The gossip around the latest Michelin Guide for Great Britain and Ireland always reaches fever pitch as the official release date approaches, but this year the phones were off the hook as the results were leaked on the internet on Saturday – five days ahead of schedule.
According to Derek Bulmer, editor of Michelin’s Great Britain & Ireland and London guides, the results had been posted on an internal test website but somehow leaked into the public domain.
“I’m not sure exactly what happened, but we had no choice but to immediately publish the full results on our own website,” he told Caterer. “We could have done without this happening, but it’s not the end of the world. It just meant we had to bring our schedule forward.”
Technical glitches aside, the results were, in many ways, what the industry had hoped for. After last year’s relatively poor crop of awards, the anticipation was high that 2009 would be the year Michelin would give generously.
While the UK has no new three-starred restaurants, in terms of numbers Michelin did not disappoint. The guide handed out more stars than ever before, with 26 restaurants celebrating their first Michelin star and four rising to the coveted two-star status. This brings the total of Michelin-starred restaurants in Great Britain and Ireland to 137, the highest number in the guide’s 35-year history.
“It’s a really positive sign of the state of the UK dining market,” Bulmer said. “There were a lot of high-profile new openings, and things really came together at many of the restaurants that missed out on a star last year, meaning overall standards have improved tremendously.”
What’s more, 2009 sees more women recognised by Michelin than ever before, with the number of starred restaurants with female head chefs up to 10 from only six a year ago.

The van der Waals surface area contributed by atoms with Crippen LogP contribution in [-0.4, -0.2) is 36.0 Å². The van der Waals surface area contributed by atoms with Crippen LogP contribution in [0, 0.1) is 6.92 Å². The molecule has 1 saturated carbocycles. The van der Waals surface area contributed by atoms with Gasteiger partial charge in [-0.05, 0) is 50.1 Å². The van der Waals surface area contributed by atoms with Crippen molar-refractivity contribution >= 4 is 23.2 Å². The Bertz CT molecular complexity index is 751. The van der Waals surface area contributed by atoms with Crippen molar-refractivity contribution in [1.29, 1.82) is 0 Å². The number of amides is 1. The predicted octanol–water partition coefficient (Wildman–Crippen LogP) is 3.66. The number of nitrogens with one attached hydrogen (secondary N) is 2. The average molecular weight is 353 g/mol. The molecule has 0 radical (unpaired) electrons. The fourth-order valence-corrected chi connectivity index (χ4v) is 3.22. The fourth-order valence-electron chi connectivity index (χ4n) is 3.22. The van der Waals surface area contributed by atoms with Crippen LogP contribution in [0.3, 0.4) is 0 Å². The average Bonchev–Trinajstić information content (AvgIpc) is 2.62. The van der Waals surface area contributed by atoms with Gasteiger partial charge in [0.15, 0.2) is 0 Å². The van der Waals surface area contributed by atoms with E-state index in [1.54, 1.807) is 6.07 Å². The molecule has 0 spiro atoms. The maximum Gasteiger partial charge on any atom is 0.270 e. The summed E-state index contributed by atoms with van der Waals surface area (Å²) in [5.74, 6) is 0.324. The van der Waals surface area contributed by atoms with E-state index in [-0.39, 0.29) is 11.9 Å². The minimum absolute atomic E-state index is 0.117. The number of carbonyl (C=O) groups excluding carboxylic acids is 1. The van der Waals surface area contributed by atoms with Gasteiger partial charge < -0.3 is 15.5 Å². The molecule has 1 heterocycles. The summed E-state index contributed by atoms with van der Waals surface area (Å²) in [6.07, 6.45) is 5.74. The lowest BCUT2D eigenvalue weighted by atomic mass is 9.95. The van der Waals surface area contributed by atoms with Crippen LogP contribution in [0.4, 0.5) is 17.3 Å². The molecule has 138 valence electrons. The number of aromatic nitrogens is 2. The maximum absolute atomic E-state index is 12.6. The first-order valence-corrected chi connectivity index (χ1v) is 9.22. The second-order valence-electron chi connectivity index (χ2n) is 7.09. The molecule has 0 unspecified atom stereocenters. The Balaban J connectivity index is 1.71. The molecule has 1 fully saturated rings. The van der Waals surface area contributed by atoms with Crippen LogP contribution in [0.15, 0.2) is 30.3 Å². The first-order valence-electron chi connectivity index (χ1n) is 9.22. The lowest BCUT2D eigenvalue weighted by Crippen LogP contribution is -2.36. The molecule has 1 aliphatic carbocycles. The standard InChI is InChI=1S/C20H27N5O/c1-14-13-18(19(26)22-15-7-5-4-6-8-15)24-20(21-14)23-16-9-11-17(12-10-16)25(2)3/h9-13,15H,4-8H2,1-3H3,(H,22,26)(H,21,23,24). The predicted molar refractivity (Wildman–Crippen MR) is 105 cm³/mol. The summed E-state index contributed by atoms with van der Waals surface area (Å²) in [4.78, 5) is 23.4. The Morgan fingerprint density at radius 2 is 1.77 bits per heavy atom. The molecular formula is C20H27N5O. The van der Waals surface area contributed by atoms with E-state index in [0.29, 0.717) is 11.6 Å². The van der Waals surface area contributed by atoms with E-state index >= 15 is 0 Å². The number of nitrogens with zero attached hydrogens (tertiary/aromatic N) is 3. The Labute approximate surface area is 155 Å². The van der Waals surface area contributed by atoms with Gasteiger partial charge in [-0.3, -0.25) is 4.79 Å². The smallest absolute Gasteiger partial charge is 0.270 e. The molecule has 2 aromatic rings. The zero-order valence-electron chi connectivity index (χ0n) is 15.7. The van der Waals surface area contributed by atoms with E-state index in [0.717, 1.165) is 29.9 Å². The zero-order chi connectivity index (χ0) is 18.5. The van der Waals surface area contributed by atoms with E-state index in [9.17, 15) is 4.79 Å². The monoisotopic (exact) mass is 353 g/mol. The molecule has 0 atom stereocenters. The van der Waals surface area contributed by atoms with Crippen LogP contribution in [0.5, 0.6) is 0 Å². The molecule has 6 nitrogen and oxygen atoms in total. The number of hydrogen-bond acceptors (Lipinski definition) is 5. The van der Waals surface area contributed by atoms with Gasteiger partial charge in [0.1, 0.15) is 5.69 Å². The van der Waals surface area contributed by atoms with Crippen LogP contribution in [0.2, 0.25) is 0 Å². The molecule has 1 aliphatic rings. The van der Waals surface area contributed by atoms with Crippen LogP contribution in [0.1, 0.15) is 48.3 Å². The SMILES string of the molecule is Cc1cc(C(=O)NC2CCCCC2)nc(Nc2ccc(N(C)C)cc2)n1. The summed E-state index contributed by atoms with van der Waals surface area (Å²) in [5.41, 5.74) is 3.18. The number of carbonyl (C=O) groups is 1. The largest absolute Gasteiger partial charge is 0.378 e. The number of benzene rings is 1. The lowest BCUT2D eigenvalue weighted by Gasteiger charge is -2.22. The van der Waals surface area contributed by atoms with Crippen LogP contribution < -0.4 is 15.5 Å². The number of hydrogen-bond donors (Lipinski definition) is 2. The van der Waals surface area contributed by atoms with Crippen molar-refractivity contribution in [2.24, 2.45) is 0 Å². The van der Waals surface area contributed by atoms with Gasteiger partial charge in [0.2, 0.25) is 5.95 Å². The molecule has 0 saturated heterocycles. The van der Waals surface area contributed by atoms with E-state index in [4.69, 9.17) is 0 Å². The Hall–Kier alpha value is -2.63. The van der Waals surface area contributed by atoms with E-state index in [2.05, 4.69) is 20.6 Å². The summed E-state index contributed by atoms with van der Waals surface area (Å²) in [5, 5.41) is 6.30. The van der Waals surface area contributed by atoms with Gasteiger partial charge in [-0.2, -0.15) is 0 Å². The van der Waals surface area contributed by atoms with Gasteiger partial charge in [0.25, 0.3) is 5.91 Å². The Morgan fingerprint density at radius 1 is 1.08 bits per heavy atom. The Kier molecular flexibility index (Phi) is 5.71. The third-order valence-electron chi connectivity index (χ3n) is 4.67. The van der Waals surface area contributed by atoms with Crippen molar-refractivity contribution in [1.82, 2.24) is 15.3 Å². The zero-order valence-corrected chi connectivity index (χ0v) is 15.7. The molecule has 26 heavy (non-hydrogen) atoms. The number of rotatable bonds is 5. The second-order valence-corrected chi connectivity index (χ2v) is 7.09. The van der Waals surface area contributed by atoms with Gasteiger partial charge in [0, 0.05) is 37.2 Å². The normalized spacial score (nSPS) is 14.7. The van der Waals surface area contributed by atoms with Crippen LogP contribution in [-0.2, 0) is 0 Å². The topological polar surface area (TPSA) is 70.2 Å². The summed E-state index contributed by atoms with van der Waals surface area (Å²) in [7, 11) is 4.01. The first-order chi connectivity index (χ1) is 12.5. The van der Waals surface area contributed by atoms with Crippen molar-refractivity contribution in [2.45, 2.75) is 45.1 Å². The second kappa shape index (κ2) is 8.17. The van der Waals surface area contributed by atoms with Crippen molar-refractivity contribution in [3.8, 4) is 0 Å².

“Some of the UK’s most high-profile restaurants have female head chefs, including Le Gavroche [Rachel Humphrey], Restaurant Gordon Ramsay [Clare Smyth], Hélène Darroze at the Connaught and Angela Hartnett at Murano,” Bulmer said. “If you went back 10 years, there wouldn’t have been any.”
However, the results also give some credence to the suspicion that Michelin is biased towards French chefs and French cuisine. Of the four new two-starred restaurants only one, Martin Burge at the Dining Room at Whatley Manor, has a British head chef, while the other three, Claude Bosi’s Hibiscus, Alain Ducasse at the Dorchester, and L’Atelier de Joël Robuchon, all in London, are run by French chefs.
One leading London chef, who wanted to remain anonymous, told Caterer that Michelin’s message to young British chefs was that to succeed “you have to cook French food”.
“In Spain there are loads of rising-star Spanish chefs cooking modern Spanish food, and Michelin isn’t afraid to recognise them,” the chef said. “But when you turn to Britain, the Michelin guide is so conservative.”
Another Michelin-starred chef said that many British chefs have been left feeling “very flat” by the results. “I’m disappointed not to see more British chefs recognised,” he said.
But Bulmer defended the inclusion of the French big hitters. “These are multi-starred chefs in their own country and we cannot ignore them,” he said. “They have chosen to open restaurants in London, and it’s great for the capital.”
While this is hardly a convincing riposte to those who claim that Michelin is seduced by big-name chefs, the feverish response to the early release shows that the guide remains the key barometer for restaurants across the UK.
View Caterersearch’s exclusive video interviews with Michelin Guide editor Derek Bulmer and with the new Michelin-starred chefs of 2009
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By Kerstin Kühn
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